The United States ended its naval exercises in the Mediterranean off Libya yesterday, apparently closing the chapter on a brief, violent military clash in the Gulf of Sidra that President Reagan lauded as a demonstration of an American "ability to defend the free world's interests."
In his first public comments on the conflict in which a U.S. Navy task force destroyed at least two Libyan ships and an antiaircraft radar site, Reagan said in New Orleans that "we are aware of intensive Libyan preparations" for terrorist actions against Americans. However, the United States "will not be intimidated by new threats of terrorism against us," he added.
Libyan leader Muammar Qaddafi had threatened to send suicide squads to attack Americans if U.S. forces engaged Libyan forces by crossing his "line of death" across the mouth of the Gulf of Sidra, which Qaddafi claims as Libyan territory. Administration officials also said they had received intelligence reports before U.S. ships crossed that line on Monday that Qaddafi was sending terrorists to attack U.S. diplomats in Europe.
Defense Secretary Caspar W. Weinberger told reporters yesterday that "I can't see" how the U.S. naval operations and combat in the Gulf of Sidra "would encourage Qaddafi to do anything. Whether it deterred him or not requires the resident psychiatrist to come in and help us."
Security around Reagan, who was in New Orleans for a political fund-raiser before flying to California for Easter, appeared to be exceptionally tight. Extra guards also were visible at the Pentagon in the offices of top Navy officials and in the open courtyard of the building. Security also has been tightened at National and Dulles airports, police said.
Defense Department sources said there were feverish efforts in Libya yesterday to repair the damaged SA5 antiaircraft missile site at the coastal town of Surt. U.S. intelligence, sources said, detected a Soviet Candid transport flying radar parts from the partially completed SA5 site at Benghazi to Surt. The launchers, which had futilely fired at least a half-dozen SA5s at U.S. planes earlier this week, have been reloaded with new missiles, officials said.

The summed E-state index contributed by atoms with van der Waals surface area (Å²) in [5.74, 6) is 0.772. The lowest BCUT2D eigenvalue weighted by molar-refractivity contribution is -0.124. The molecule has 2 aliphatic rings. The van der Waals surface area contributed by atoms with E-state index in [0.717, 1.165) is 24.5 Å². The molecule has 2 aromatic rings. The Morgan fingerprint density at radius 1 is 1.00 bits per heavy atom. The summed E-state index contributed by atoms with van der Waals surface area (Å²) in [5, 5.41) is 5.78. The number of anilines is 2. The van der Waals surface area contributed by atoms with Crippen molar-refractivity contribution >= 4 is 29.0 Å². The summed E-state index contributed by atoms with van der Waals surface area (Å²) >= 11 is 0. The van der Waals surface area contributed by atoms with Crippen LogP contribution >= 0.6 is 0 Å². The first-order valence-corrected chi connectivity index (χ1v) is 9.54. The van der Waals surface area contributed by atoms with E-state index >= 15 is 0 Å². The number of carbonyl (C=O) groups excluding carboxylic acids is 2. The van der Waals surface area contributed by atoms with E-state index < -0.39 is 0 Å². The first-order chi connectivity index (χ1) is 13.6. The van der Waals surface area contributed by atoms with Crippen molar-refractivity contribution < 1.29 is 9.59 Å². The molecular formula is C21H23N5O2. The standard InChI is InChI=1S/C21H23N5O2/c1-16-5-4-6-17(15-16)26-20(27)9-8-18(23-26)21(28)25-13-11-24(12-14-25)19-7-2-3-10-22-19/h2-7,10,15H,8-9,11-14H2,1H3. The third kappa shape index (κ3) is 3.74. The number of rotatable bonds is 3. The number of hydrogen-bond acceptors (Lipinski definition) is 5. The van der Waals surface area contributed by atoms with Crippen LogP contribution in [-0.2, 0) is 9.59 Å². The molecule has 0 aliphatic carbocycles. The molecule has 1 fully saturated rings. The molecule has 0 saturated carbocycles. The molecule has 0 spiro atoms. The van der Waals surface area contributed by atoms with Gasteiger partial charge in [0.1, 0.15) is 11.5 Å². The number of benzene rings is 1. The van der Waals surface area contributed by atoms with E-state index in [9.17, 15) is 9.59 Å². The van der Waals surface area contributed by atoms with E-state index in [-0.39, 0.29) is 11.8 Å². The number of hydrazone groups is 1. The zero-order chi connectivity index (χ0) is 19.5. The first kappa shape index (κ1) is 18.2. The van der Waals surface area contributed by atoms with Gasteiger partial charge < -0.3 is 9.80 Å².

If the Libyans had managed to get the Surt complex back in operation and had turned on the fire-control radars indicating that the missiles were ready for launching, the Navy planned to bomb the entire complex and not just the radars as was the case Monday, officials said. On that day A7 bombers fired four HARM (High-speed Anti-Radiation) missiles at the radars, according to the Pentagon.
A senior U.S. official also said yesterday that U.S. naval forces in the gulf had eavesdropped on radio conversations by Syrian pilots assigned to Libyan air force planes, as they repeatedly refused to leave the ground while U.S. Navy jets were in the area.
Had Libyan forces killed Americans during the recent Navy exercise -- code-named "Prairie Fire" -- the plan called for bombing Libyan naval and air bases, if the president approved, according to informed sources. If Libya had launched a massive attack on U.S. forces, officials added, Prairie Fire called for bombing key industrial targets.
The three aircraft carriers that had been steaming north of Libya -- USS America, USS Coral Sea and USS Saratoga -- yesterday left the area north of the Gulf of Sidra. The Navy plans to keep the America in the Mediterranean while sending the Saratoga home to Mayport, Fla., next month and the Coral Sea home to Norfolk, perhaps in May.
A second carrier is likely to join the America in the Mediterranean later this year. The Saratoga has been at sea since Aug. 25, in apparent violation of the Navy's recent pledge to keep carriers out no more than six months.
Reagan, Weinberger and Adm. William J. Crowe Jr., chairman of the Joint Chiefs of Staff, yesterday praised Vice Adm. Frank B. Kelso II, commander of the 6th Fleet, and his men for their performance over the past week. Reagan telephoned his congratulations to Kelso on the task force flagship, the USS Coronado.
The president told the men of the 6th Fleet: "Your determination and tireless response to Libyan threats makes this world a safer place . . . .You have sent a message to the whole world that the United States has the will and, through you, the ability to defend the free world's interests."
Weinberger said the fleet's actions were "both restrained and appropriate." Crowe called the exercise "a flawless operation."
Qaddafi has notified shipping agents that his navy intends to conduct target practice in the Mediterranean 100 miles north of Sidra, according to maritime executives. Pentagon officials said yesterday that they had not yet seen any sign of a firepower demonstration.